By Kristian Partington
Tears well easily in the eyes of Victor Bayliss this morning. Emotion is heavy, for it’s Remembrance Day and the veterans he counts as neighbours at The Village of Taunton Mills have taken their seats at the front of the Town Hall. They prepare to lay their wreaths and remember the friends they lost so long ago, mere boys filled with nothing more than the courage to challenge those who would challenge true freedom, that and the hope they might return home.
Victor was just a boy at the dawn of the Second World War, but his older brothers served and he remembers all too well the fear he felt then, knowing they might never return like so many of the other sons of Gloucestershire, then a rural farming town in Southwest England.
He remembers waking some nights to the steady, almost rhythmic sounds of German bombers flying overhead as they circled back towards the English Channel, having left their cruel payloads in the midst of Birmingham, Southampton or London. The sound still echoes in his mind today.
He remembers the German plane that crashed not far from his home and the story of the boys that found the pilot, taking him to a farmhouse for a pint of ale and a bit of food before the military police arrived to take him into custody.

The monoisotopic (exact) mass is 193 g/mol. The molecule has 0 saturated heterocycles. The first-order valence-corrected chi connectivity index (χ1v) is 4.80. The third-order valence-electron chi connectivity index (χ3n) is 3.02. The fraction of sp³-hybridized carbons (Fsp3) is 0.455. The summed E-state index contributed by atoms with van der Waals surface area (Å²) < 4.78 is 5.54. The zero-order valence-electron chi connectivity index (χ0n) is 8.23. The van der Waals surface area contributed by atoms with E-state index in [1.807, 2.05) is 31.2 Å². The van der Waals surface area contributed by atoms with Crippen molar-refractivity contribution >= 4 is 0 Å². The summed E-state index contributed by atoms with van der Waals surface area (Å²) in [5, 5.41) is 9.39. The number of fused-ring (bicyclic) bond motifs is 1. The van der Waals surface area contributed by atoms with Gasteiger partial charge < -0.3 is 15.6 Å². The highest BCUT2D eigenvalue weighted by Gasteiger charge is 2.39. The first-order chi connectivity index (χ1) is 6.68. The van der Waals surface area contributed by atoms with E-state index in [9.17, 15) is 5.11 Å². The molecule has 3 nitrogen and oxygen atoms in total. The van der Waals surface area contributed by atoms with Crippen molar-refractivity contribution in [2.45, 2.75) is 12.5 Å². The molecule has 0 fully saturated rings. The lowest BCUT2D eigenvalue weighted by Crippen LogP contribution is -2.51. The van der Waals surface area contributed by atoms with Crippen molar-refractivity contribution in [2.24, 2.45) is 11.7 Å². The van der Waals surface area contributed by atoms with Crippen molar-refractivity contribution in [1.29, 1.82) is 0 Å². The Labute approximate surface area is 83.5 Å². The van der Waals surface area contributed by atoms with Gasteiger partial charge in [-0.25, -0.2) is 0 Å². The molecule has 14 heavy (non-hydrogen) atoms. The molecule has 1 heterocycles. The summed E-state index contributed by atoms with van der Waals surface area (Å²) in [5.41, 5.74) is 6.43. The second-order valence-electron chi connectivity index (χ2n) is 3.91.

He remembers his wife Shirley’s pain; he carries it for her now after she passed a year ago. Remembrance Day was always hard for her, he says. She was only 11 when her father was killed in the Battle of Dieppe in the summer of ’42. Her grief would well to the surface with the sound of the bugle on Remembrance Day.
Victor’s grief is raw still and I’m honoured to sit beside him as the village marks this solemn occasion. He tells stories of the children from the cities who came to live in Gloucestershire as refugees from the larger target cities. A boy named Teddy lived with his family for five years. Others never left the rural countryside, he says, even after the war ended.
There were other wars, Victor reminds me. His best friend spent months in a POW camp after he was captured in Korea. When he returned, he was never the same. I tell him of my brother, a Canadian soldier who was in Kosovo and Afghanistan. He, too, was different when he left the army, I say. How could he not be?
Everyone’s been touched by war and conflict in some way, Victor says, “and you know the worst part?” he asks. “There really were no winners.”
People on all sides lose so much in the face of war, and it’s for these losses that Victor weeps. It’s for these losses that we must never forget.